The Solid Verbal returns to break down all the action from "Tire Fire Saturday," including Ohio State's passing offense, a near "Clemsoning," and more unfortunate uniform combinations.
Plus, Ty Hildenbrandt and Dan Rubenstein examine Denard Robinson as a passer, propose a support group for disheartened wide receivers from the Midwest, and explain what Maryland football has in common with Forrest Gump. Oh, and more listener voice messages.
In the wake of an anticlimactic Red River Rivalry game, Ty Hildenbrandt and Dan Rubenstein review college football’s sixth week. They discuss another Honey Badger attack, the Urban Meyer-to-Penn State rumors, and Texas A&M’s generous defense.
Hildenbrandt and Rubenstein also rank the the top five teams in the ACC, take a stand against celebration penalties, and analyze Brady Hoke’s “QB Eagles” treatment of Denard Robinson. Plus, more listener voice messages.
The week of the almost-upset has mercifully ended. In some ways, this is the worst week of all. Your hopes are elevated, you're primed for some fantastic endings, and then it all crashes on your head like a wet straw roof. We've all been there, right? Let's take a quick tour through the various kinds of non-upsets provided by a fiendish Week 6.
There’s a reason He is here, and that’s because He is an extraterrestrial being sent down to usher us into the future. I mean, His middle initial is X! Is that not enough proof for you? Remember that Twilight Zone episode when the kindly old traveling salesman comes upon a washed-up baseball player in a tavern that suspiciously resembles every tavern in every Twilight Zone episode ever, and the salesman offers him a bus ticket to Scranton, Pa., and then moments later, a phone rings and the baseball player has a job offer in Scranton? That’s Denard. He’s carrying our bus ticket to Scranton. He’s the harbinger of where football is headed, even if we don’t yet realize it, even if He may not be there to lead us.
When I was a kid, before I knew any better, I rooted for Notre Dame football. You can blame the influence of my stepfather or my Catholic roots or the musty old books I found in the school library, with their whitewashed tales of Knute Rockne. It certainly didn't hurt that starting in 1991, every Irish home game was on television. In any case, one of the greatest moments of my young life came in 1993, when Notre Dame beat Charlie Ward and no. 1 Florida State 31-24 in the second-to-last game of the season. All that remained was to knock off Boston College at home, and the Irish would have a shot at a national championship.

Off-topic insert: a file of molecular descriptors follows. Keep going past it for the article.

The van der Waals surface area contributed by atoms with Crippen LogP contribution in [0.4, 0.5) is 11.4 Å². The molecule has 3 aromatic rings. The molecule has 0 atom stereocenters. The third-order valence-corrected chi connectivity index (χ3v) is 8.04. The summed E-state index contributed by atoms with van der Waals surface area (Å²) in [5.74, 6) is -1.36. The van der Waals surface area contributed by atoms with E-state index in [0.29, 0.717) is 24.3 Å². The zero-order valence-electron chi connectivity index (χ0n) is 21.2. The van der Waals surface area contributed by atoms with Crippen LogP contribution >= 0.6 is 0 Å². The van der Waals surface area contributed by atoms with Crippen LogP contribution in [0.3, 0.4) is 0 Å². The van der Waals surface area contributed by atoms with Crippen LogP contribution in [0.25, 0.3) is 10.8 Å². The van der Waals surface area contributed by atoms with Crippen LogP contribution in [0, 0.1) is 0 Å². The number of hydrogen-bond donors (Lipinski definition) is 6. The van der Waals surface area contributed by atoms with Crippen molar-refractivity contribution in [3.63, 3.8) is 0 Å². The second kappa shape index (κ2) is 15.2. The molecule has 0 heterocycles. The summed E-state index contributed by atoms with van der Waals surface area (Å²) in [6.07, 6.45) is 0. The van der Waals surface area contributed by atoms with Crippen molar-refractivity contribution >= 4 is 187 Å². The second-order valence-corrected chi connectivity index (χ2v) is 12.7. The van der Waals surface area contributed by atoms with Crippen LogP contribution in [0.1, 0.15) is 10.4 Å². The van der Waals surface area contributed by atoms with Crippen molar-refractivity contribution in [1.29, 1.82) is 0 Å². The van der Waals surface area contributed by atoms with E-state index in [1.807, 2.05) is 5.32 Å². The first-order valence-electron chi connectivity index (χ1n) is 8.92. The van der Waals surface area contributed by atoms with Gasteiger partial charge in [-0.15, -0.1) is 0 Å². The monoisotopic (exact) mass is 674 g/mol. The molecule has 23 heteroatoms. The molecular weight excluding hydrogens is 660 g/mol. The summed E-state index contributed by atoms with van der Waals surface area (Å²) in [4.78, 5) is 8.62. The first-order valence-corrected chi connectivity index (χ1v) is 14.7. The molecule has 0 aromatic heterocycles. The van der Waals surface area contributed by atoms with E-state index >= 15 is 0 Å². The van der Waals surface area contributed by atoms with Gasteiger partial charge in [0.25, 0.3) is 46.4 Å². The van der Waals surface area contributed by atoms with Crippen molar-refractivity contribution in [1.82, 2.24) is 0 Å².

But things didn't go as planned. The Eagles jumped out fast and held their ground. It took a furious 22-point, fourth-quarter comeback for Notre Dame to reclaim a slim lead near the end, but David Gordon, BC's left-footed kicker, found himself lining up a 41-yard attempt with seconds left to pull off a stunner. The kick wobbled, and appeared to be heading right. I still remember the tiny swell of hope as I let my mind map out the ball's trajectory. It would veer wide, wouldn't it?
No. Gordon had done his worst.
A year or two later, I realized there was no good reason for me to support Notre Dame. In college football terms, I became a man without a country. That's continued to present day, and it's actually quite a nice break from the usual stress of affiliation. But the melodic strains of those two weeks in 1993 have persisted, reemerging from time to time in my personal sports landscape. Ward played 10 seasons for my New York Knicks, including the ill-fated 1999 trip to the NBA Finals. After his starring role in my personal sports tragedy, Boston College coach Tom Coughlin later balanced his karmic output in one of my greatest triumphs — a New York Giants Super Bowl win against the hated, undefeated Patriots. And 17 years to the day after his kick, David Gordon married my elderly Aunt Gloria.
Just kidding on that last one. Nevertheless, the connection lingers. That's the origin story, and this is Gordon's Left Foot.